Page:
if the T3 gives a clue for makers serial number?

Vintage Phil Wood disc brake.
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Old 07-19-22, 09:57 PM
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Originally Posted by bulgie View Post
Flashes of brilliance there, excellent workmanship, with some annoyances (for me) that you might not mind so much, like the too-short rear toptube. I prefer more fork rake (lower trail) on a tandem, to reduce lean-steer. This bike will wander more than I like if the stoker doesn't sit real still, also a bit with each pedal stroke, but you can adapt and might not notice it all after you're used to it. Don't try adding rake to these blades though, t'll ruin that weird/cool reinforcement. (probably obvious, sorry.)

Those dropouts are unique, vaguely ring a bell, but nothing's bubbling up to the top of my memory...

If you're going to ride it a lot I'd consider trying to find or make a larger pulley for the rear brake. "Wire rope" passing over a pulley will fatigue and eventually fray/break if the pulley diameter is less than about 50 times the cable diameter. This is the advice from aircraft, from back when controls were done with cables and pulleys. 50 times is a pretty strict standard that no one would do on a bike, but still I would try for something a good bit larger than what's there. On the other hand, it's a very visible spot, so you will (hopefully) notice if the cable starts to fray. They don't usually break all at once without warning. Plus it's "only" a rear brake.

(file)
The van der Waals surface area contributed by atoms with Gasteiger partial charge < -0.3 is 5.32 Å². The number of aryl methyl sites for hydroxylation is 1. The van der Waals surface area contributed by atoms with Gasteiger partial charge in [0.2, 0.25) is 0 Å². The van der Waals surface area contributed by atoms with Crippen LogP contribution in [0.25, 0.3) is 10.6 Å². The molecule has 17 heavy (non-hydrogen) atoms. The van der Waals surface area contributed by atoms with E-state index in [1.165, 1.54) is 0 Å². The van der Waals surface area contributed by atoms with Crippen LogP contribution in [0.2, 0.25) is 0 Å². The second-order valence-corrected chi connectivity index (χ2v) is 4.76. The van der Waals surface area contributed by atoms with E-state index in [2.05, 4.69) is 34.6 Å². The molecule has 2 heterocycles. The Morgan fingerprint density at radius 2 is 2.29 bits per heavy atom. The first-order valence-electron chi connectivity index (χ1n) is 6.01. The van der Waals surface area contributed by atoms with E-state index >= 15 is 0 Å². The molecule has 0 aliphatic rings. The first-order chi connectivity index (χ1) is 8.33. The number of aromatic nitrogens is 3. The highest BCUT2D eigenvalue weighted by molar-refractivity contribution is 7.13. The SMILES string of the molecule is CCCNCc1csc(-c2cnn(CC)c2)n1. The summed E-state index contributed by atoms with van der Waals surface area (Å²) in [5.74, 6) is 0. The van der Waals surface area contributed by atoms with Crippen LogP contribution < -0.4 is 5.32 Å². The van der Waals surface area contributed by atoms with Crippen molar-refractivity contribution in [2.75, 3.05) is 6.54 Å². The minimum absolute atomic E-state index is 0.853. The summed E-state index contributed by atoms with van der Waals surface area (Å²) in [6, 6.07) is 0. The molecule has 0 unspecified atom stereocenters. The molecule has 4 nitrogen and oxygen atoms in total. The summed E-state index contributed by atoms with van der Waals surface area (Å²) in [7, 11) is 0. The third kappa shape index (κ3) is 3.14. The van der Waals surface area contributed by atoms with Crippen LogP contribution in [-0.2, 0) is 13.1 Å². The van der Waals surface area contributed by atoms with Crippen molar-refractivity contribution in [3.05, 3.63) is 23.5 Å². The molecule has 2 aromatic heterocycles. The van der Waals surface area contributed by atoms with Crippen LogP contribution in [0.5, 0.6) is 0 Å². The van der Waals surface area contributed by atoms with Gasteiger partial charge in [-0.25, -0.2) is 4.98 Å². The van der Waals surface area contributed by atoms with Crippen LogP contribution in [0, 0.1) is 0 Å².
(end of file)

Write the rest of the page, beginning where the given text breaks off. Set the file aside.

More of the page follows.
The Phil disk is known to fail catastrophically under hard braking (the worst possible time), but again it's "only" a rear, and a drag brake, not the one you're counting on to stop you. So I'll allow it! I know, you must be so relieved to get my blessing... not! Just clean up the damn electrical tape please, it's hurting my eyes. Since the Phil was only on the market a few years, that could help date the frame if we think it's original. I'm not sure but I would say '81 to '85 maybe? I was a custom tandem builder then, and we did use them, I even made a custom tandem for Mr. Phil Wood himself that had no canti posts, Phil disks only against my recommendation!

The cap'n seatpost is the original (French) LaPrade, the one that SR licensed and made ten million cheap copies of. The original is very light and cool, take good care of it.